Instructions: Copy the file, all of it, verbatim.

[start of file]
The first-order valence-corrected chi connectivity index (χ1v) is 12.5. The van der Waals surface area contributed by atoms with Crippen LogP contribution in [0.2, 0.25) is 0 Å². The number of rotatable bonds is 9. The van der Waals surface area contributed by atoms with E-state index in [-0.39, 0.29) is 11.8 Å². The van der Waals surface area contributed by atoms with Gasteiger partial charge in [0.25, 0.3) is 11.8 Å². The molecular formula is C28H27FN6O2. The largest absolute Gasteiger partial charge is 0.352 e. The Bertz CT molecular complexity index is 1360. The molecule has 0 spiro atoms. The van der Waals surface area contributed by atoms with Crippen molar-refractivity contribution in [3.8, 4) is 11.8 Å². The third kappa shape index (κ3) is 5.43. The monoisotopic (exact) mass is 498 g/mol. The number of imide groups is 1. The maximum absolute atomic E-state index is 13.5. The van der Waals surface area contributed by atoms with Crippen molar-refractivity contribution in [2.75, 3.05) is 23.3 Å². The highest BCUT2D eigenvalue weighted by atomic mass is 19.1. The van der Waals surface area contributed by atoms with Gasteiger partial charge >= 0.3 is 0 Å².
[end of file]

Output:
The first-order valence-corrected chi connectivity index (χ1v) is 12.5. The van der Waals surface area contributed by atoms with Crippen LogP contribution in [0.2, 0.25) is 0 Å². The number of rotatable bonds is 9. The van der Waals surface area contributed by atoms with E-state index in [-0.39, 0.29) is 11.8 Å². The van der Waals surface area contributed by atoms with Gasteiger partial charge in [0.25, 0.3) is 11.8 Å². The molecular formula is C28H27FN6O2. The largest absolute Gasteiger partial charge is 0.352 e. The Bertz CT molecular complexity index is 1360. The molecule has 0 spiro atoms. The van der Waals surface area contributed by atoms with Crippen molar-refractivity contribution in [3.8, 4) is 11.8 Å². The third kappa shape index (κ3) is 5.43. The monoisotopic (exact) mass is 498 g/mol. The number of imide groups is 1. The maximum absolute atomic E-state index is 13.5. The van der Waals surface area contributed by atoms with Crippen molar-refractivity contribution in [2.75, 3.05) is 23.3 Å². The highest BCUT2D eigenvalue weighted by atomic mass is 19.1. The van der Waals surface area contributed by atoms with Gasteiger partial charge >= 0.3 is 0 Å².